The Iranian Foreign Ministry says Tehran regards the removal of all sanctions imposed against the Islamic Republic as the final stage of the nuclear negotiations with world powers.
Seyed Hossein Mousavian
World powers have for decades raced to dominate the Middle East and the Persian Gulf and due to its strategic location with its importance for global energy security and commerce, such rivalry will continue to attract the interest of the world powers. However, the nature of this relationship for the past decades has been challenging to the region and requires a rethinking.
The recent media and diplomatic hype launched by the government of the United Arab Emirates (UAE) over three Iranian islands can be considered a new round of miscalculation and insistence on ignoring “more than three centuries of papers, documents, and written history of the Persian Gulf and three Iranian islands of Greater Tunb, Lesser Tunb, and Abu Musa.”
The preliminary agreement between Iran and the P5+1 to resolve issues related to Iran's nuclear program on November 24, 2013 was hailed as a great achievement for diplomacy around the world. Exception were some hardliners in the U.S. and Israel or certain Saudi royalties who fear that a final deal between Iran and the U.S. will end up with their friendship or even an alliance in the future; consequently accentuating Iran's geopolitical significance.
Kaveh L. Afrasiabi
As Iran's President Hassan Rouhani has stated, the recent nuclear agreement between Iran and the world powers has broad implications beyond the mere nuclear issue. Since the November 24th signing of the agreement in Geneva under intense international media limelight, important steps have been taken by Iran to improve the country's relations with its neighbors, in the Persian Gulf region and with the member states of Persian Gulf Cooperation Council (PGCC) first and foremost.
Mohammad reza Noroozpoor
Turkey’s interest in getting closer to the main winners of the Syria crisis, including Iran and Russia, is another reason why Ankara has switched tracks on Syria. By doing so, the country’s leaders hope to have a minimal share of the benefits of a peaceful end to Syria crisis and reduce the cost that Turkey will suffer in case Bashar Assad remains in power following the Geneva 2 conference.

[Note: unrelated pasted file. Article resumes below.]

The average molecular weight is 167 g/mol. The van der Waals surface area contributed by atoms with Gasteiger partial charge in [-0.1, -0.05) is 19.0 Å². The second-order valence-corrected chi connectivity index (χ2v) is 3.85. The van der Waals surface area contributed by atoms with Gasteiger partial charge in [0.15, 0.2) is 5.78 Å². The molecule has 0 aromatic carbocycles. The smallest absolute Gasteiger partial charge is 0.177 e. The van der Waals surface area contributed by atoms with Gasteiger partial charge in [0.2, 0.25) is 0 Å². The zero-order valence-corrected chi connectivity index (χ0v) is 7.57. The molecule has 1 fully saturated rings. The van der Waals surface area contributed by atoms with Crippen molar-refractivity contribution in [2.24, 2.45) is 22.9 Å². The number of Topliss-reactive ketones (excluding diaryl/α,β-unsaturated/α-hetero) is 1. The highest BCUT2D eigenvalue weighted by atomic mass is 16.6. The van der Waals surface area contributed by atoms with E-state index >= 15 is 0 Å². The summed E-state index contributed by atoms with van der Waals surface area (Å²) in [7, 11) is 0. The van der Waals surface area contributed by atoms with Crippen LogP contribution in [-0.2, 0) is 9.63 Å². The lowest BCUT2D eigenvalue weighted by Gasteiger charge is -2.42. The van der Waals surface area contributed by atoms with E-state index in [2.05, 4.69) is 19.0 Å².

A new chapter is opening in Iran's foreign policy in which dialogue, negotiations and presentation of new economic and investment plans can be used as means of providing new grounds for development of Iran's economic and trade ties with the world. In doing so, the European countries will enjoy a special status and they should be able to take the best advantage of new conditions in their relations with Iran within framework of common interests of the two sides.
A six-month accord between the P5+1 and Iran was reached on November 24, 2013, after a long and unprecedented set of negotiations. Will this accord last, and will it lead to a longer agreement? Was the deal the result of draconian sanctions imposed on Iran, as President Obama would have us believe? Was it the result of the election of President Hassan Rouhani and his promise of “constructive engagement,” as most people believe? Or could it be that President Obama’s policy toward Iran is changing?
Mahmoud Reza Golshanpazhooh
The plan of action is, in fact, a first step on a very long path; a long path along which any untoward incident may happen in the future. However, one reality cannot be denied: Iran and the P5+1 group have found the best way to negotiate with each other and this will prove to be a very important and efficient achievement, which will facilitate resolution of any possible future problem.
In the early hours of Sunday morning (November 24, 2013), the Islamic Republic of Iran and the six permanent members of the United Nations Security Council plus Germany, reached a historical agreement on Iran's nuclear energy program. The agreement pertained to an international case, which for more than 10 years, had been used as a ground to impose a variety of sanctions and restrictive measures against the Iranian people and government, on the one hand, while on the other hand, had been the main topic of frequent sessions of unilateral, multilateral and international negotiations and discussions.